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Registers are distributed, versioned lists of reference data. The Open Registers Compendium (orc) provides libraries and tools for reading, writing and manipulating data Registers.
This is the first cut of the skeleton emitter. It can emit all types, including user defined types but it's a bit lax with the characters it allows in strings. skeleton is a key encoding that can represent a range of primitive and user defined types. The encoded data is always valid UTF-8 that sorts in the same order as you would expect the unencoded data to sort in its native type. i.e. numbers sort in numerical order rather than in string prefix order. The numbers model allows for exact representation of rational numbers of unlimited size and precision. skeleton provides serialisers and deserialisers that can deal with the low level encoding scheme that ensures Register Key data always sorts in the correct order for its type across all Regiser implementations, independently of platform, language or backing store. Moreover, the encoded keys always consist only of printable characters which makes them suitable for embedding in other formats and protocols. Signed-off-by: Andy Bennett <email@example.com>
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Jan 11, 2019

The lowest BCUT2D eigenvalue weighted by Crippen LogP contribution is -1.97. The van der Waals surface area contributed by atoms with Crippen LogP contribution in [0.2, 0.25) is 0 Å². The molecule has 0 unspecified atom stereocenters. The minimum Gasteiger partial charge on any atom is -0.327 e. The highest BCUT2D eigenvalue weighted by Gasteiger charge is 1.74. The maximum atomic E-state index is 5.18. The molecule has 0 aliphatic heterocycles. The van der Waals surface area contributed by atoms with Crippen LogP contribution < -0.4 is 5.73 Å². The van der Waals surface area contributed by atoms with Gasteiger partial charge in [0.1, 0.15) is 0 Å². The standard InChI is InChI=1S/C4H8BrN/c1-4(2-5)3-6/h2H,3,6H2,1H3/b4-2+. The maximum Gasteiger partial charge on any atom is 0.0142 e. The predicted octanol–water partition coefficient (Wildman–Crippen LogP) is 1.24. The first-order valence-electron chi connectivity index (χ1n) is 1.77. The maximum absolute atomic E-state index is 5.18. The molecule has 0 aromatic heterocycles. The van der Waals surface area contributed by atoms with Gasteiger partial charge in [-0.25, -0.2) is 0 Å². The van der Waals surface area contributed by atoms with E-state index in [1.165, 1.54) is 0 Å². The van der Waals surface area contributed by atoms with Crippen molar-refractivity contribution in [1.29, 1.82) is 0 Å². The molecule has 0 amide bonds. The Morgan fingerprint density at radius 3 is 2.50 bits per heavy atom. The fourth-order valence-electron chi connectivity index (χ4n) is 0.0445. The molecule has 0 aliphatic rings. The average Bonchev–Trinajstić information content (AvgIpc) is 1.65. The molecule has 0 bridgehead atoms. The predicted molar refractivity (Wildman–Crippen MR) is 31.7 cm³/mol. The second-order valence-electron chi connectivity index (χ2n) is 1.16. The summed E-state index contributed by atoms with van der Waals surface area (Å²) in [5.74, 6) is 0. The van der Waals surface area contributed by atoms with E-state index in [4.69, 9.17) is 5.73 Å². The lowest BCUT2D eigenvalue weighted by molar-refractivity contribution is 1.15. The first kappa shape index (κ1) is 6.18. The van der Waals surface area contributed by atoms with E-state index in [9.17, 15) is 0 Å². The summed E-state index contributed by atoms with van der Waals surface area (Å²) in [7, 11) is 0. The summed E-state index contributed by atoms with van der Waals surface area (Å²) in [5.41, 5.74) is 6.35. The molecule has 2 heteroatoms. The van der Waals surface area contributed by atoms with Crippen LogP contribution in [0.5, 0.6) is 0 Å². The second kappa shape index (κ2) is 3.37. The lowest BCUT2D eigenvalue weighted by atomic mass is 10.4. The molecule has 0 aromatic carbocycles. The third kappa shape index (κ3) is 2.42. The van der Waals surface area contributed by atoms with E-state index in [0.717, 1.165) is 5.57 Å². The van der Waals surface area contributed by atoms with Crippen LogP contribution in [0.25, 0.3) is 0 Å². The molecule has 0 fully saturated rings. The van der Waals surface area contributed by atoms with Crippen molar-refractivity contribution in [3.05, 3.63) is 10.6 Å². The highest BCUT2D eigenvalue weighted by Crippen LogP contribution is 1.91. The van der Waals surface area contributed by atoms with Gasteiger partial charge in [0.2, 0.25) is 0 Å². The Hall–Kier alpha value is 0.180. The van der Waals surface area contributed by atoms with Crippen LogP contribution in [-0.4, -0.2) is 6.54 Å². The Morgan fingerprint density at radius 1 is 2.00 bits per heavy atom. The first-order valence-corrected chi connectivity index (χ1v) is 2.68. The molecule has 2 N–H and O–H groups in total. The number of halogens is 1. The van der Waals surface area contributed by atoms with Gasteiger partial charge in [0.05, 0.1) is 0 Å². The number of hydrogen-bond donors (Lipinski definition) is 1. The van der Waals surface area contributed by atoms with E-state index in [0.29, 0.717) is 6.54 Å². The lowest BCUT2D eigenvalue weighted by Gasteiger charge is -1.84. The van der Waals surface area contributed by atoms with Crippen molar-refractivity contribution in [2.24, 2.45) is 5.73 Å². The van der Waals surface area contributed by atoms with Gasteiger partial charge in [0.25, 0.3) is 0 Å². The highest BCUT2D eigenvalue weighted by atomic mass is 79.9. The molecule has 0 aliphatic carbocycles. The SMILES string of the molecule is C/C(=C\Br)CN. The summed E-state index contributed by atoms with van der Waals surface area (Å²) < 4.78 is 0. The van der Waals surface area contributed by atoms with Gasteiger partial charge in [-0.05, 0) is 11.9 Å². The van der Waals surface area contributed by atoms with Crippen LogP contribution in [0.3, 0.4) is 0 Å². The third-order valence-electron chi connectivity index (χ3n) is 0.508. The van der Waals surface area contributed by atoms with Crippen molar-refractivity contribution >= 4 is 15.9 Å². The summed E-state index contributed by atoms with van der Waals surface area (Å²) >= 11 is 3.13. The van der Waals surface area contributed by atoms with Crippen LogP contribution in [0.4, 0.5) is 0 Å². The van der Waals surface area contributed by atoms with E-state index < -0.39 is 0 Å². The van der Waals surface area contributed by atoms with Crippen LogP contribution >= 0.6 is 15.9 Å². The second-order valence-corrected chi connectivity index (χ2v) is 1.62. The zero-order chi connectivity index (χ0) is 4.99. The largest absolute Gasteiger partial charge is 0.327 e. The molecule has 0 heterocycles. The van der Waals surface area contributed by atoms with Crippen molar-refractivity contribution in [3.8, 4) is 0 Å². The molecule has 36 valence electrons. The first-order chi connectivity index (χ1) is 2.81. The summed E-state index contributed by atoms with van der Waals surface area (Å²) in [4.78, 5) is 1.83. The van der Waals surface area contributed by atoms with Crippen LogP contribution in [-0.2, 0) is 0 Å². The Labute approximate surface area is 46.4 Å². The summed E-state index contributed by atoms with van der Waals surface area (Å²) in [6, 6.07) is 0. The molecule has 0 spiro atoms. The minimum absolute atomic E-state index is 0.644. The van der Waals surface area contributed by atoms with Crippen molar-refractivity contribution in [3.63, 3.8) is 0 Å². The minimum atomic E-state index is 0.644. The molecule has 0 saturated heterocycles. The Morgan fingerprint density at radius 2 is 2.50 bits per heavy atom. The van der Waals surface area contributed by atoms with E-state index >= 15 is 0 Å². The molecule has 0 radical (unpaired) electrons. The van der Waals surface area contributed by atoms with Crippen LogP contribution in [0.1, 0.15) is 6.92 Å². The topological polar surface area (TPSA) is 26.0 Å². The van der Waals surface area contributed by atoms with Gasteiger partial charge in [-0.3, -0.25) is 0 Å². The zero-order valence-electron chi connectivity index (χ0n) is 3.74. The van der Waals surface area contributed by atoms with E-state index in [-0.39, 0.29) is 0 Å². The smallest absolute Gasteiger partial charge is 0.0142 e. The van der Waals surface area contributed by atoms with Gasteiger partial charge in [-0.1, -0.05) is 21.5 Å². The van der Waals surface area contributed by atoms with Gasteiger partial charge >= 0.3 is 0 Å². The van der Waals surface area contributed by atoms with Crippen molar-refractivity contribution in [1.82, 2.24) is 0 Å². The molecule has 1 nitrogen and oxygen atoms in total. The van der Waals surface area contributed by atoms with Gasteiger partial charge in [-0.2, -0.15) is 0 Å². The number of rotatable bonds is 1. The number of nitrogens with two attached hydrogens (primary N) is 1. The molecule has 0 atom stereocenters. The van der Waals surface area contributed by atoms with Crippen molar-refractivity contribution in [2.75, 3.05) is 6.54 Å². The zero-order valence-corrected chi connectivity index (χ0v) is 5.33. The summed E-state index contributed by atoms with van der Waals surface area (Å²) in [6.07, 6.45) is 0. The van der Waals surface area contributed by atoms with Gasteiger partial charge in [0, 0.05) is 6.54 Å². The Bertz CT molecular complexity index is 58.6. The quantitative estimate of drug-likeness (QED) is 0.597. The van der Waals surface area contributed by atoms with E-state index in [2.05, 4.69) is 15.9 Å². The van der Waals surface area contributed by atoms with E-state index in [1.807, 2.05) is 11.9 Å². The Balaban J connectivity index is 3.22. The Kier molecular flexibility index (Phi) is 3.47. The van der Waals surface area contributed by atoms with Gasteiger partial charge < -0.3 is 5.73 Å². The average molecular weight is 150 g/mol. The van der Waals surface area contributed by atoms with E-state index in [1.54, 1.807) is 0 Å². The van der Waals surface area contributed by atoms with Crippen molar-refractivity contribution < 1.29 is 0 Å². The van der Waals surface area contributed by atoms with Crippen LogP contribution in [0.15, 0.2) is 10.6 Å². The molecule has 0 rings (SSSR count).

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orc - The Open Registers Compendium =================================== Copyright (C) 2018-2019, Andy Bennett and Simon Worthington, Register Dynamics Limited. 1. Introduction Open Registers are a way of expressing an authoritative list that you can trust. orc is an implementation of the Open Registers data model as well as the more specific gov.uk Registers model. This repository is an umbrella for a variety of tools that work together to implement various parts of the model: + chicken/orc - A full, persistent, merkle tree backed implementation of Open Registers. The files in this repository are distributed under a range of licenses. However they are, in general, free to use and modify as long as you agree to the terms. Please see the LICENSE files in each directory for more information. Note: Should you have any trouble in setting up and using these tools, please feel free to contact me, Andy Bennett at firstname.lastname@example.org. 2. Installation Building the tools in this package requires GNU Make and a recent CHICKEN Scheme. 2.1. Building from git Build and install the orc egg for CHICKEN Scheme thus: $ cd chicken/ $ chicken-install 2.2. What gets installed + CHICKEN Scheme library egg The library contains the necessary functions to read Registers, store them persistently, update the entries in the Register, and compute proofs and digests on the data. 3. Usage The library can be included in a CHICKEN Scheme environment by using `(use orc)`, which will bring the exported API into scope. 3.1 Backing stores All calls to library methods must be made in the context of a 'backing store'. This is an internal database type the orc uses to store and manipulate Registers. A backing store can be opened with `open-backing-store` which will either open an existing file or create one if it does not exist. If the backing store is new, it must also be initialised with `initialise-backing-store`. Once a backing store has been opened, library calls can be made inside a call to `with-backing-store`. (use orc) (define my-backing-store (open-backing-store "my.backing-store")) (with-backing-store my-backing-store (lambda () (for-each display (list-registers)))) 3.2 Registers New Registers can be created using `make-register`, which takes an internal name to associate with the new Register. Registers in a backing store can be listed with the `list-registers` command. This will return a list of Register objects that can be passed to other functions, along with the internal name. Individual Registers can also be opened directly by passing their internal name to `open-register`. Register objects represent a specific version of a specific Register. For this reason, any methods that modify a Register also return a new Register object representing the new version. This new object must be used from this point onwards to make further modifications to the Register. Edit functions will fail and complain if an old Register version is used. An optional version number can also be passed to `open-register` which opens the Register at that version. This is useful for examining the data at a previous time. 3.3 Records A Register entry is an association between a key and some values. Each key is unique but it can be associated with multiple values at once if desired. A Register contains all of the entries that have ever been written to it, but not all of them are current. Entries exist in one of two regions – the system region or the user region. The system region contains Register metadata such as its schema while the user region contains the actual data in the Register. A record is an entry in the Register that is current – there is no more recent entry with that specific key. Records can be listed for a Register with `register-records`. Each record can be interrogated using the `entry-region`, `entry-key`, `entry-ts` (timestamp) and `entry-items`. Records for a given key can be looked up with `register-record-ref`. Key objects can be made using `make-key` or `string->key`, and also come with eqaulity and comparison operators. Entries can be created using `make-entry`, which takes values for all the metadata attributes and a list of items. Newly created entries must then be passed to `register-append-entry` to add them to the Register. 3.4 Items An item is the actual unit of data in a Register entry. Each entry can have multiple items. An entry with zero items is valid but is considered to be 'deleted' and will not be returned by `register-records`. Items are not contained within an entry – they exist in a separate space and are linked to by an entry through an item reference. The reference is normally the SHA256 digest of the item contents. Items are retrieved from an entry using `entry-items`. Item references can be retrieved using `item-item-ref` and the content through `item-blob`. Items can be created using `make-item`. Newly created items must then be passed to `register-add-item` to add them to the Register. This must happen before any entries that contain them are added. 3.5 Register Serialisation Format (RSF) An RSF file contains the entire contents and history of a Register. Registers can be loaded from RSF files using `read-rsf`, which will read an RSF file from `(current-input-port)` and add it to the backing store with a passed internal name. There is not currently any support for writing to RSF files. 4. Compatibility notes 5. What's next? First and foremost, enjoy the tools and use and extend them to build your own things for processing register data. Please feel free to send tools that you build with orc so that they can be integrated and distributed with this package. Suggestion, extensions and patches to orc are welcome. If you have any questions or problems (even the slightest problems, or the most stupid questions), then please feel free to get in touch with me directly using the addresses above. I will try to help you, get you going or point you in the right direction.